The boarding house proprietors were fellow Scots, Mr and Mrs Jimmy Murdoch. They were friendly with a couple called Mr and Mrs MacDonald-Rouse. Mrs MacDonald-Rouse ran a flourishing amateur concert party and was the accompanist to all the singers in the group. Her daughter Heather, a theatrical costumier, had recently married and sometimes dined with her parents and her new husband at the Valmeidere. In due course, we were introduced to the MacDonald-Rouses, Heather and her husband.

Through her work, Heather had met Anne Ziegler and Webster Booth, shortly after their arrival in Johannesburg the year before and had become extremely friendly with them. Through the grapevine we heard that Webster had sung the aria from Mendelssohn’s oratorio, St Paul at Heather’s wedding entitled Be Thou Faithful unto Death. Later I learnt that this aria was one he sang when requested to sing a solo at a wedding. Another lighter wedding favourite of his was the ballad, My Prayer.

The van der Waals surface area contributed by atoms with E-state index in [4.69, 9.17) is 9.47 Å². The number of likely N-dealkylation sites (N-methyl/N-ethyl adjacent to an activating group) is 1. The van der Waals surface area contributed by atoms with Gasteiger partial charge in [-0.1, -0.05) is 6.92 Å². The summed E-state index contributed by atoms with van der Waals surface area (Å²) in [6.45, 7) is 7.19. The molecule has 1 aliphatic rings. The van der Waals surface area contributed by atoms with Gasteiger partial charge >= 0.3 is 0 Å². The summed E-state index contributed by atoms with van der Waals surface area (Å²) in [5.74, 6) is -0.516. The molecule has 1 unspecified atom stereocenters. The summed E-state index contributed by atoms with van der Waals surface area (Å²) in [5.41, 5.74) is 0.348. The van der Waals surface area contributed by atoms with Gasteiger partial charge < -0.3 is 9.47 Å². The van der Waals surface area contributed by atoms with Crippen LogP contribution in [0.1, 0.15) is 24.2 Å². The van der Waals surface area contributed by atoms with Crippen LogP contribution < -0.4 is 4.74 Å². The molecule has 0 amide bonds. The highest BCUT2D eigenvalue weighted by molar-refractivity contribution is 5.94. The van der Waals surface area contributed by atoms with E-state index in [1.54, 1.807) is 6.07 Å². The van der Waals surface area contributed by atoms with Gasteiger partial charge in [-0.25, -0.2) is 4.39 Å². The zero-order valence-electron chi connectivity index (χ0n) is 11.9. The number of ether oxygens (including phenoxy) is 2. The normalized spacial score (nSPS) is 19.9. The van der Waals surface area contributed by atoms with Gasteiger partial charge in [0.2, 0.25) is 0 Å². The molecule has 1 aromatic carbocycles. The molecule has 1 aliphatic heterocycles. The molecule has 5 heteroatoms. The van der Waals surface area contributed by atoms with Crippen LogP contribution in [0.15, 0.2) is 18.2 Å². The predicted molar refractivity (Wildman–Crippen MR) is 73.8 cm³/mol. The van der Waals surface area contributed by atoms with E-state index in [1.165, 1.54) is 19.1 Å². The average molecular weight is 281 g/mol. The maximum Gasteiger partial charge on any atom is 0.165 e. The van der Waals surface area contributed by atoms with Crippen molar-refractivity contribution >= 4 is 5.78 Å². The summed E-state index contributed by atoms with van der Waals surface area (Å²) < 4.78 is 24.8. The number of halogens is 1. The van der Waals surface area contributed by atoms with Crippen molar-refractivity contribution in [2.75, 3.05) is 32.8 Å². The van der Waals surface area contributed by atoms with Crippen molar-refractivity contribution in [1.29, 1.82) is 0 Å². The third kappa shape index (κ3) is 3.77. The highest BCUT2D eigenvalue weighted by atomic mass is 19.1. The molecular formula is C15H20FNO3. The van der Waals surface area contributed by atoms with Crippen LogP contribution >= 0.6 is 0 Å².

Click on the link to hear Webster singing: BE THOU FAITHFUL UNTO DEATH

It was not long before we were introduced to Mr and Mrs MacDonald-Rouse, their daughter, Heather and her new husband when they dined at the hotel one evening. We were invited to a performance of the concert party and enjoyed the singing of Janet Goldsborough (later Swart), an energetic bone player, and a comedian, who was related to the famous Scottish comedian, Harry Gordon.